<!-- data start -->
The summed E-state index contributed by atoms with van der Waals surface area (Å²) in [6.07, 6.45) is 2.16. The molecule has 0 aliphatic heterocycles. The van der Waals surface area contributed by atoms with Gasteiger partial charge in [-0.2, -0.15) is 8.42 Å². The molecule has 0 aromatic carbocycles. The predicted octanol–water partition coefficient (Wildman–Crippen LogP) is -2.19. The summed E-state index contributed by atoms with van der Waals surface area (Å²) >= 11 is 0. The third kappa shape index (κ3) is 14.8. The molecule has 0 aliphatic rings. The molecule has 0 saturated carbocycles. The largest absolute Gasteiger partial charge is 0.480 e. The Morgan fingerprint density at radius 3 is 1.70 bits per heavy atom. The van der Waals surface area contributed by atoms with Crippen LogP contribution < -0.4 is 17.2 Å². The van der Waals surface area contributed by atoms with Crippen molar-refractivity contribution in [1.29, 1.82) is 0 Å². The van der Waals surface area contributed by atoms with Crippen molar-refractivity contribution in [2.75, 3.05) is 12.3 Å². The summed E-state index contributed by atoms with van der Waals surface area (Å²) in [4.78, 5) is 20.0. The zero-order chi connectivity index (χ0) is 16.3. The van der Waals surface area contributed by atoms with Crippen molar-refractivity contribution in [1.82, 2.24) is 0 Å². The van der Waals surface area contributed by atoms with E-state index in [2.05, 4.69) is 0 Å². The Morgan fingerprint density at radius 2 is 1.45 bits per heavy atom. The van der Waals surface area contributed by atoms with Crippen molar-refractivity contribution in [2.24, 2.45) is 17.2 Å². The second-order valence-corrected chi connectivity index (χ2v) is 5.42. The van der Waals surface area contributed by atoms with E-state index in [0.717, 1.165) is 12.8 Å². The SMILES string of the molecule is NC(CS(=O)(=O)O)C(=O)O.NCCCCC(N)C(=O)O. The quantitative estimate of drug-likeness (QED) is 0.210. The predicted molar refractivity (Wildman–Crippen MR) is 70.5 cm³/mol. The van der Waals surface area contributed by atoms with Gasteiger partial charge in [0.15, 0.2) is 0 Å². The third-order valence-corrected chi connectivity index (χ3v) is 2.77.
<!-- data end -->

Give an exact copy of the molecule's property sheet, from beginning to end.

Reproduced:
The summed E-state index contributed by atoms with van der Waals surface area (Å²) in [6.07, 6.45) is 2.16. The molecule has 0 aliphatic heterocycles. The van der Waals surface area contributed by atoms with Gasteiger partial charge in [-0.2, -0.15) is 8.42 Å². The molecule has 0 aromatic carbocycles. The predicted octanol–water partition coefficient (Wildman–Crippen LogP) is -2.19. The summed E-state index contributed by atoms with van der Waals surface area (Å²) >= 11 is 0. The third kappa shape index (κ3) is 14.8. The molecule has 0 aliphatic rings. The molecule has 0 saturated carbocycles. The largest absolute Gasteiger partial charge is 0.480 e. The Morgan fingerprint density at radius 3 is 1.70 bits per heavy atom. The van der Waals surface area contributed by atoms with Crippen LogP contribution < -0.4 is 17.2 Å². The van der Waals surface area contributed by atoms with Crippen molar-refractivity contribution in [1.29, 1.82) is 0 Å². The van der Waals surface area contributed by atoms with Crippen molar-refractivity contribution in [2.75, 3.05) is 12.3 Å². The summed E-state index contributed by atoms with van der Waals surface area (Å²) in [4.78, 5) is 20.0. The zero-order chi connectivity index (χ0) is 16.3. The van der Waals surface area contributed by atoms with Crippen molar-refractivity contribution in [1.82, 2.24) is 0 Å². The van der Waals surface area contributed by atoms with E-state index in [2.05, 4.69) is 0 Å². The Morgan fingerprint density at radius 2 is 1.45 bits per heavy atom. The van der Waals surface area contributed by atoms with Crippen molar-refractivity contribution in [2.24, 2.45) is 17.2 Å². The second-order valence-corrected chi connectivity index (χ2v) is 5.42. The van der Waals surface area contributed by atoms with E-state index in [0.717, 1.165) is 12.8 Å². The SMILES string of the molecule is NC(CS(=O)(=O)O)C(=O)O.NCCCCC(N)C(=O)O. The quantitative estimate of drug-likeness (QED) is 0.210. The predicted molar refractivity (Wildman–Crippen MR) is 70.5 cm³/mol. The van der Waals surface area contributed by atoms with Gasteiger partial charge in [0.15, 0.2) is 0 Å². The third-order valence-corrected chi connectivity index (χ3v) is 2.77.